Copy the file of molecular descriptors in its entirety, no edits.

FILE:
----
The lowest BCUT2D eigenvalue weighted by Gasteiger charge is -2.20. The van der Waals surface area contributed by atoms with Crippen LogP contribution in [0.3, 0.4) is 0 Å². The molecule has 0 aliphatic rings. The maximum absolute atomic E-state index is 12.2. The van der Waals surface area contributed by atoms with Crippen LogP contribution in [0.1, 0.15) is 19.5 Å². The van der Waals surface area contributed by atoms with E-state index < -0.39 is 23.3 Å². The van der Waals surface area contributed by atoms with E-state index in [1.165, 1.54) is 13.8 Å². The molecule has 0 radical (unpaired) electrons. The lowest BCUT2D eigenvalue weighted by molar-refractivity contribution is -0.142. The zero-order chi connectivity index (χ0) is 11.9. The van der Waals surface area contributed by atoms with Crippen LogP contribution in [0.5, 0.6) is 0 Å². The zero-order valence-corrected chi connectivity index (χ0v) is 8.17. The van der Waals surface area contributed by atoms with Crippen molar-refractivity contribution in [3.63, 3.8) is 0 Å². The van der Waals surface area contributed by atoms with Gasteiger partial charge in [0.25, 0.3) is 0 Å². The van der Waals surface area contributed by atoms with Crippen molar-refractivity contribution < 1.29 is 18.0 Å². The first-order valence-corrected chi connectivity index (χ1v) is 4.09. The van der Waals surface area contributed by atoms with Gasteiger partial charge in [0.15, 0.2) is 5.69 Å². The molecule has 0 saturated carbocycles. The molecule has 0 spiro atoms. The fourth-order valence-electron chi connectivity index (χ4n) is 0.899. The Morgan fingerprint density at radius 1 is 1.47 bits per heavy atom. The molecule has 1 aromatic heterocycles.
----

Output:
The lowest BCUT2D eigenvalue weighted by Gasteiger charge is -2.20. The van der Waals surface area contributed by atoms with Crippen LogP contribution in [0.3, 0.4) is 0 Å². The molecule has 0 aliphatic rings. The maximum absolute atomic E-state index is 12.2. The van der Waals surface area contributed by atoms with Crippen LogP contribution in [0.1, 0.15) is 19.5 Å². The van der Waals surface area contributed by atoms with E-state index < -0.39 is 23.3 Å². The van der Waals surface area contributed by atoms with E-state index in [1.165, 1.54) is 13.8 Å². The molecule has 0 radical (unpaired) electrons. The lowest BCUT2D eigenvalue weighted by molar-refractivity contribution is -0.142. The zero-order chi connectivity index (χ0) is 11.9. The van der Waals surface area contributed by atoms with Crippen LogP contribution in [0.5, 0.6) is 0 Å². The zero-order valence-corrected chi connectivity index (χ0v) is 8.17. The van der Waals surface area contributed by atoms with Crippen molar-refractivity contribution in [3.63, 3.8) is 0 Å². The van der Waals surface area contributed by atoms with Gasteiger partial charge in [0.25, 0.3) is 0 Å². The van der Waals surface area contributed by atoms with Crippen molar-refractivity contribution < 1.29 is 18.0 Å². The first-order valence-corrected chi connectivity index (χ1v) is 4.09. The van der Waals surface area contributed by atoms with Gasteiger partial charge in [0.15, 0.2) is 5.69 Å². The molecule has 0 saturated carbocycles. The molecule has 0 spiro atoms. The fourth-order valence-electron chi connectivity index (χ4n) is 0.899. The Morgan fingerprint density at radius 1 is 1.47 bits per heavy atom. The molecule has 1 aromatic heterocycles.